There are approximately 5.5 million autistic adults in the United States according to the CDC. Autism is a lifelong condition, but it does not need to stop these individuals from achieving their dreams and living a normal life. Many autistic adults want to work, but they can also have unique challenges and difficulties as they interview and hold a job or career. According to a study done by Harvard Business School, “their intellectual horsepower is quite high.” It allows them to go to college and work, but still 85% of autistic adults don’t have a job. There are many ways that employers can help in overcoming these challenges and helping autistic individuals earn employment and maintain that job.
Getting through the interview process can be especially intimidating for autistic adults. Most importantly, an interviewer should ask beforehand if there are any accommodations that can or need to be made for the interview. This sets the stage for the most comfortable situation. Autistic adults sometimes face communication difficulties and social unease, which can make it hard for them to answer questions clearly. But, if the interviewer is patient, polite, and asks questions in a clear and straightforward way, it can ease their nervousness, and allow them to think through responses.
Communication at Work
Communication can be a big problem for autistic adults because sometimes they are not able to make proper sentences or they speak in a repetitive manner. They also might not be able to understand what they are supposed to do and their duties. According to Janine Booth who is the co-Chair of the TUC Disabled Workers, “Autistic workers may preferwritten or visual communication.” By simply providing various forms of communication, employers can open the lines of communication and understanding and clearly get the information across.
Meeting Deadlines at Work
Organizing work and making sure to meet the deadlines can be daunting for autistic adults. There might be some tasks in which they need more time in comparison to other people. If the employer adjusts the schedule according to their pace and gives them a little extra time, it can really take off some pressure. This flexibility can lead to more productivity in the long run.
It can be tough for autistic adults to get socially involved, including in a workplace environment. They might not be comfortable around many people. They can have some sensory challenges and become overwhelmed easily. It is important to provide a space and some time where they can take some minutes off to relax and reduce their stress.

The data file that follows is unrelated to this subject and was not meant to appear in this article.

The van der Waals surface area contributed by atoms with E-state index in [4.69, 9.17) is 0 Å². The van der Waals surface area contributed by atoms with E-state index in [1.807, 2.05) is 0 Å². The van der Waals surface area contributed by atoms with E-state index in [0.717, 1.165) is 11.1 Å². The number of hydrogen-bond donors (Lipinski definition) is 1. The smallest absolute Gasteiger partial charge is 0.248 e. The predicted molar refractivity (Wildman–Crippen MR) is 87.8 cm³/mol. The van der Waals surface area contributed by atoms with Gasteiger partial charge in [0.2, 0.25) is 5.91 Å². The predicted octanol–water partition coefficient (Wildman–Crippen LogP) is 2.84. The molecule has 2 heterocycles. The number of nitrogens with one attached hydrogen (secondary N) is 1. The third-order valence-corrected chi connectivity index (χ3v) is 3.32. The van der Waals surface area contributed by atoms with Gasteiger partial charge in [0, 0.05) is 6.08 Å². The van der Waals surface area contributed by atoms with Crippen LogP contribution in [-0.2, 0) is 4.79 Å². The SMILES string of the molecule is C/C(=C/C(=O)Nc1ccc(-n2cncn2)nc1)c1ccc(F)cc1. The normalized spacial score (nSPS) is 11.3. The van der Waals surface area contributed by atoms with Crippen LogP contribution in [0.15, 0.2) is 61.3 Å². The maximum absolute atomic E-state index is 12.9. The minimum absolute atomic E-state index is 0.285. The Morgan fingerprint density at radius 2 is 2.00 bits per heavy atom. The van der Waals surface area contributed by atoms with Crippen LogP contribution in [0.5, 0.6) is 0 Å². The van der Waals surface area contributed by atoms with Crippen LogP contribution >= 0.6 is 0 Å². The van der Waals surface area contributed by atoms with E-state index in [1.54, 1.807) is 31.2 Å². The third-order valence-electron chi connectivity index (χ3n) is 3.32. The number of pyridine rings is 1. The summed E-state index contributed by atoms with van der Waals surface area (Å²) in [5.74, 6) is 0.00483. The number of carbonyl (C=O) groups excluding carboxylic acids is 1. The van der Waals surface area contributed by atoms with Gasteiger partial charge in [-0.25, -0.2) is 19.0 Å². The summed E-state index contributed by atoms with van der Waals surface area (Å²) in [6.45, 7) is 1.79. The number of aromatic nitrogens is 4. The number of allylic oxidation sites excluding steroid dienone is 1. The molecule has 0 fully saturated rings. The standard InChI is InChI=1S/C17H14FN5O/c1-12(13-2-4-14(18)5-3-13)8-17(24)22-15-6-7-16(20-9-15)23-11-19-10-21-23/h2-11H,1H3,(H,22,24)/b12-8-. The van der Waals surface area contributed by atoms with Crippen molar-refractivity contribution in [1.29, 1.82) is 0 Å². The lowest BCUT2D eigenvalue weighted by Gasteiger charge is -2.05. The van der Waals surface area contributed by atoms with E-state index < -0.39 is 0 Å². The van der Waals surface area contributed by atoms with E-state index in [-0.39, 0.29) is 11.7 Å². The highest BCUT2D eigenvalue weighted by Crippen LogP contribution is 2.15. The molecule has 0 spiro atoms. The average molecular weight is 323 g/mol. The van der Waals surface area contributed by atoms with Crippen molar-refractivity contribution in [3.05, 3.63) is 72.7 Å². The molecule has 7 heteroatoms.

Many times autistic adults get judged for their actions. For example, if they are anxious and self-soothing with foot tapping or hand flapping, which is very common, other people who don’t understand may stare or laugh at them. They might also get bullied because of their actions or social interactions. It is very important that the employer provides training with information about autism to create an understanding and accepting environment. There should also be policies in place at work to avoid problems and manage any difficulties quickly as they arise.
Creating Change in the Workplace
These are some of the daily challenges that autistic adults face, but by bringing in a few changes, we can make the workplace a more comfortable and less challenging place for autistic adults. As we work together in a variety of situations, we can help autistic adults fulfill their dreams and goals more easily. They should have the same opportunities to live the life they dream of having.
These are very helpful suggestions. We need more education about what we can do to understand and accommodate people with neurological conditions like autism and FASD (fetal alcohol spectrum disorders) so they can fully participate in community activities that the “rest of us” enjoy and take for granted. You mentioned that there are approximately 5.5 million adults with autism in the United States. The CDC also says that estimates for the prevalence of FASD in adults in the United State could be as high as 2.5 to 12.9 million adults (1-5% of the population). That is a lot of people.
Where is the closet location for a19 year old that needs help with social skills and work with no transportation from the Mecklenburg, VA area ? Who can I as his grandmother can contact to discuss these issues ?
We need more of this type of help in rural areas.